Once in a while, a new line of thinking comes along in every industry that changes working practices forever – a ‘eureka’ moment so influential it has the power to alter the direction of a sector evermore.
From Babbage and Turing’s musings and early design of the modern-day computer to the adaptation of the assembly line in manufacturing, history is littered with examples where new thinking has brought about enduring change.
Holistic nursing may well prove to be one such example of a sector-defining change of thought that has the power to alter the direction of an entire industry – this time, the nursing and care sector.
The fundamentals of holistic care
At the heart of the holistic care approach is the recognition and acceptance of the importance of mental wellbeing as part of an overall picture of total health. Holistic care takes account of more than just the physical manifestations of an ailment and rather places equal focus on the body, mind and spirit.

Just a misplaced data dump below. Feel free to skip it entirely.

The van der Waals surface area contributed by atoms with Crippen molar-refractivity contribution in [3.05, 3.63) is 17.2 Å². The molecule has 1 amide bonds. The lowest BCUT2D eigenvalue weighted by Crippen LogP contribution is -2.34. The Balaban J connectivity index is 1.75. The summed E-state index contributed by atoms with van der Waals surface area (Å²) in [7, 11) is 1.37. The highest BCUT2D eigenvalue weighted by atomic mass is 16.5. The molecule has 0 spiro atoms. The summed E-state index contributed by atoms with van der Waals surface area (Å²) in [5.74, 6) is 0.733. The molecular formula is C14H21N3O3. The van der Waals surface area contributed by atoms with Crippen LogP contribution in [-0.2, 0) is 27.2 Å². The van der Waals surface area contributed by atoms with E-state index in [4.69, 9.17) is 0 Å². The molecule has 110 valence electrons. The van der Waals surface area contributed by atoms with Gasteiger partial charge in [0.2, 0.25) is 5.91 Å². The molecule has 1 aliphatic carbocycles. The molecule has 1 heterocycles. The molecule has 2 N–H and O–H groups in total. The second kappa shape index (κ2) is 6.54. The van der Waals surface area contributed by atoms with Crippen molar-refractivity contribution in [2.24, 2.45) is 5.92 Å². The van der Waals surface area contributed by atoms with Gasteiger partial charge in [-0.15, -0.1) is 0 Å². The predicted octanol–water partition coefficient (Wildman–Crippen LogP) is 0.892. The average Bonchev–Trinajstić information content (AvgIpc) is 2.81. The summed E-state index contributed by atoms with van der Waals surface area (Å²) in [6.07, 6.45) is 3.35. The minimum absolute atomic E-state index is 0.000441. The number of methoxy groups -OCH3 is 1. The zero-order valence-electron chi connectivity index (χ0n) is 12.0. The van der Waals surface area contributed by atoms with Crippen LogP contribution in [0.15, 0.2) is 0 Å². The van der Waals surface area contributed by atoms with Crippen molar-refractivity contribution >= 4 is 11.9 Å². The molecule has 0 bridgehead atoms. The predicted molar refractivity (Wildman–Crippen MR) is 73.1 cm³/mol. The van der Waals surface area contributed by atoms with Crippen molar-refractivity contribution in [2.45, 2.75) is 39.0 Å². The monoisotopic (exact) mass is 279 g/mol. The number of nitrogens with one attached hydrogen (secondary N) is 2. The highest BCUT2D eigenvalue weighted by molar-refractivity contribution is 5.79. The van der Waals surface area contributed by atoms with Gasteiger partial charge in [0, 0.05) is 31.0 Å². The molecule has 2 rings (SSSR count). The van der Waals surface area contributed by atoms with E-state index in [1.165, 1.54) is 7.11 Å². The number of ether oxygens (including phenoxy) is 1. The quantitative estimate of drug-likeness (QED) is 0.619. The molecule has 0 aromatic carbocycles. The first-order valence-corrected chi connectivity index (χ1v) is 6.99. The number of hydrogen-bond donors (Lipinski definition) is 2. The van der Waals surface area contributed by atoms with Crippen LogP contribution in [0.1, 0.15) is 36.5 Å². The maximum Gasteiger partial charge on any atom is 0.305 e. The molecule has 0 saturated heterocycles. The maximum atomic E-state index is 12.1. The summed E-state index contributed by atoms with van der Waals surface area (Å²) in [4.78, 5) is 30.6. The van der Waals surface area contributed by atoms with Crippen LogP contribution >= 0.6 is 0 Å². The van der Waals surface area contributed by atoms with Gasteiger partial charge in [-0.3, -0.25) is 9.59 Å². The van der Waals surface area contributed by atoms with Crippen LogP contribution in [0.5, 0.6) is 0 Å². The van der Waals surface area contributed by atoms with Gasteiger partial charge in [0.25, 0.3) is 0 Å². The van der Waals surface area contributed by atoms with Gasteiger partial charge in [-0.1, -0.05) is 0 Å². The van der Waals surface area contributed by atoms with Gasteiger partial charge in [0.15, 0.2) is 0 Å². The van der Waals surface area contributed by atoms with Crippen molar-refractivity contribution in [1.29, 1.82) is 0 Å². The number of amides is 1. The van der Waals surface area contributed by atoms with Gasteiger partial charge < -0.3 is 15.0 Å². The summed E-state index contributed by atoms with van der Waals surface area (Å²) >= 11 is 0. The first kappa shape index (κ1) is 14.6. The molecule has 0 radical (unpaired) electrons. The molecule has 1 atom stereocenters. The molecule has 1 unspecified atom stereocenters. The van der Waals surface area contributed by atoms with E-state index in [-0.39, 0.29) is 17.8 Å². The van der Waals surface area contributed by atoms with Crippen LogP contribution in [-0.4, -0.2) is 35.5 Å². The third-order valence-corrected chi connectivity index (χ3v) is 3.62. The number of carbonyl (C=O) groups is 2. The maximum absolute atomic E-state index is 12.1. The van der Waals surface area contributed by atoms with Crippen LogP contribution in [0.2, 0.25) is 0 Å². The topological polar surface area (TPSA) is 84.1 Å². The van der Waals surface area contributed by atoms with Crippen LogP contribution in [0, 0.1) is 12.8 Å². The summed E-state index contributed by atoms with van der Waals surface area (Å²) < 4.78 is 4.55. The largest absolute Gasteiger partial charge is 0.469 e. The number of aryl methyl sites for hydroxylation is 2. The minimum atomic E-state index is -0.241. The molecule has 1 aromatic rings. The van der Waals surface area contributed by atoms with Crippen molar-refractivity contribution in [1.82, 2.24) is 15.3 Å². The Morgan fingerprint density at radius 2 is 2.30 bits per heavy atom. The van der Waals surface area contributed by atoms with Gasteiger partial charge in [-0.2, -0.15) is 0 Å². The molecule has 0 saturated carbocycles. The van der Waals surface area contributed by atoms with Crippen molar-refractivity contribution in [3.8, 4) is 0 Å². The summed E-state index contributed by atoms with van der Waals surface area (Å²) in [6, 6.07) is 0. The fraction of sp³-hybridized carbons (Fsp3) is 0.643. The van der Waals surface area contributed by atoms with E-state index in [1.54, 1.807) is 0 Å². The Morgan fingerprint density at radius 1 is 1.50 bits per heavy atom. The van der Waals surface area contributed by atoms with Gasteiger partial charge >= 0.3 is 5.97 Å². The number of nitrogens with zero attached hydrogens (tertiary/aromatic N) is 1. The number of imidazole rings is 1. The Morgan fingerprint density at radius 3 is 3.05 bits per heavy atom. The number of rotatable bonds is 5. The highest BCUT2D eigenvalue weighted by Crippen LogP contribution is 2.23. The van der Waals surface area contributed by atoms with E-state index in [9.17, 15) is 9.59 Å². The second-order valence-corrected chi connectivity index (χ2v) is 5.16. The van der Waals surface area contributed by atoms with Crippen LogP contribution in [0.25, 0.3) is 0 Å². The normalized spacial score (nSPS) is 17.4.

Holistic care is defined as being, “The treatment of the whole person, taking into account mental and social factors, rather than just the symptoms of a disease.” The holistic approach stresses the importance of treating each patient as an individual and considering their entire circumstances rather than focusing only on a particular condition or medical problem.
Consequently, a holistic approach will take a much wider view of the health of a patient as a whole – including taking account of emotions, wants, social circumstances and relationships to devise the most successful and most beneficial direction for care.
Moreover, holistic nursing also works on the over-riding principle that prevention is the best cure, essentially nailing potential health issues at source – often before they’ve had the chance to become medical problems in themselves.